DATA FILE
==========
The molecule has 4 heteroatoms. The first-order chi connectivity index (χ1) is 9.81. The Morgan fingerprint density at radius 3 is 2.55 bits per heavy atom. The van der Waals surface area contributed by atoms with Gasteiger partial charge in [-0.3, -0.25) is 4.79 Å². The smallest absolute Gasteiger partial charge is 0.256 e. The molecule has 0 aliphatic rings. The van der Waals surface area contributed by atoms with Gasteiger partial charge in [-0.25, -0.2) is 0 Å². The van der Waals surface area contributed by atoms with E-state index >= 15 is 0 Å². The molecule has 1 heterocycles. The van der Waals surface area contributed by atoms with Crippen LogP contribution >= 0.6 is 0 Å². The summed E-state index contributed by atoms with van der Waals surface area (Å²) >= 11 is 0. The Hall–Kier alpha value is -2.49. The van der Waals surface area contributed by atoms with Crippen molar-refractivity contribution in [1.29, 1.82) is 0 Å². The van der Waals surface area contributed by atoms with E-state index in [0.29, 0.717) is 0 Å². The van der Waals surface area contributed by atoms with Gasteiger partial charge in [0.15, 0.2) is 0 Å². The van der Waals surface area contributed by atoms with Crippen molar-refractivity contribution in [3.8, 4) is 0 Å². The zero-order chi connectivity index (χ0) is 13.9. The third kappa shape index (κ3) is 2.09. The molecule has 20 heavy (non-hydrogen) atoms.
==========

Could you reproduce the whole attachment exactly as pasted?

The molecule has 4 heteroatoms. The first-order chi connectivity index (χ1) is 9.81. The Morgan fingerprint density at radius 3 is 2.55 bits per heavy atom. The van der Waals surface area contributed by atoms with Gasteiger partial charge in [-0.3, -0.25) is 4.79 Å². The smallest absolute Gasteiger partial charge is 0.256 e. The molecule has 0 aliphatic rings. The van der Waals surface area contributed by atoms with Gasteiger partial charge in [-0.25, -0.2) is 0 Å². The van der Waals surface area contributed by atoms with E-state index >= 15 is 0 Å². The molecule has 1 heterocycles. The van der Waals surface area contributed by atoms with Crippen LogP contribution >= 0.6 is 0 Å². The summed E-state index contributed by atoms with van der Waals surface area (Å²) >= 11 is 0. The Hall–Kier alpha value is -2.49. The van der Waals surface area contributed by atoms with Crippen molar-refractivity contribution in [1.29, 1.82) is 0 Å². The van der Waals surface area contributed by atoms with E-state index in [0.29, 0.717) is 0 Å². The van der Waals surface area contributed by atoms with Gasteiger partial charge in [0.15, 0.2) is 0 Å². The van der Waals surface area contributed by atoms with Crippen molar-refractivity contribution in [3.8, 4) is 0 Å². The zero-order chi connectivity index (χ0) is 13.9. The third kappa shape index (κ3) is 2.09. The molecule has 20 heavy (non-hydrogen) atoms.